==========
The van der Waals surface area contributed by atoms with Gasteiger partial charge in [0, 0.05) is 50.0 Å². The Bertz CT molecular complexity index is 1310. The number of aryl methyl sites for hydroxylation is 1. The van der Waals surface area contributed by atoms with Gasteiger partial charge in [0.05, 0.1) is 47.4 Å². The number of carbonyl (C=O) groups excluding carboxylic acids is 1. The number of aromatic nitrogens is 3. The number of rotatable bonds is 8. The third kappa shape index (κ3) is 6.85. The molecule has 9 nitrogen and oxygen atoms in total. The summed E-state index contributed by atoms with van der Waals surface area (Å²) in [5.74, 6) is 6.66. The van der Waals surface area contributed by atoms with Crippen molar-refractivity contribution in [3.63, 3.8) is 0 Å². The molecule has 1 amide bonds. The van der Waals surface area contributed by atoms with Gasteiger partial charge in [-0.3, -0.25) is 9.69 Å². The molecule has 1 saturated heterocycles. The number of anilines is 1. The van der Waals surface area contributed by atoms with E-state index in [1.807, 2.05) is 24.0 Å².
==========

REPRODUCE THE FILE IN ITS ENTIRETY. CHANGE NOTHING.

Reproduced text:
The van der Waals surface area contributed by atoms with Gasteiger partial charge in [0, 0.05) is 50.0 Å². The Bertz CT molecular complexity index is 1310. The number of aryl methyl sites for hydroxylation is 1. The van der Waals surface area contributed by atoms with Gasteiger partial charge in [0.05, 0.1) is 47.4 Å². The number of carbonyl (C=O) groups excluding carboxylic acids is 1. The number of aromatic nitrogens is 3. The number of rotatable bonds is 8. The third kappa shape index (κ3) is 6.85. The molecule has 9 nitrogen and oxygen atoms in total. The summed E-state index contributed by atoms with van der Waals surface area (Å²) in [5.74, 6) is 6.66. The van der Waals surface area contributed by atoms with Crippen molar-refractivity contribution in [3.63, 3.8) is 0 Å². The molecule has 1 amide bonds. The van der Waals surface area contributed by atoms with Gasteiger partial charge in [-0.3, -0.25) is 9.69 Å². The molecule has 1 saturated heterocycles. The number of anilines is 1. The van der Waals surface area contributed by atoms with E-state index in [1.807, 2.05) is 24.0 Å².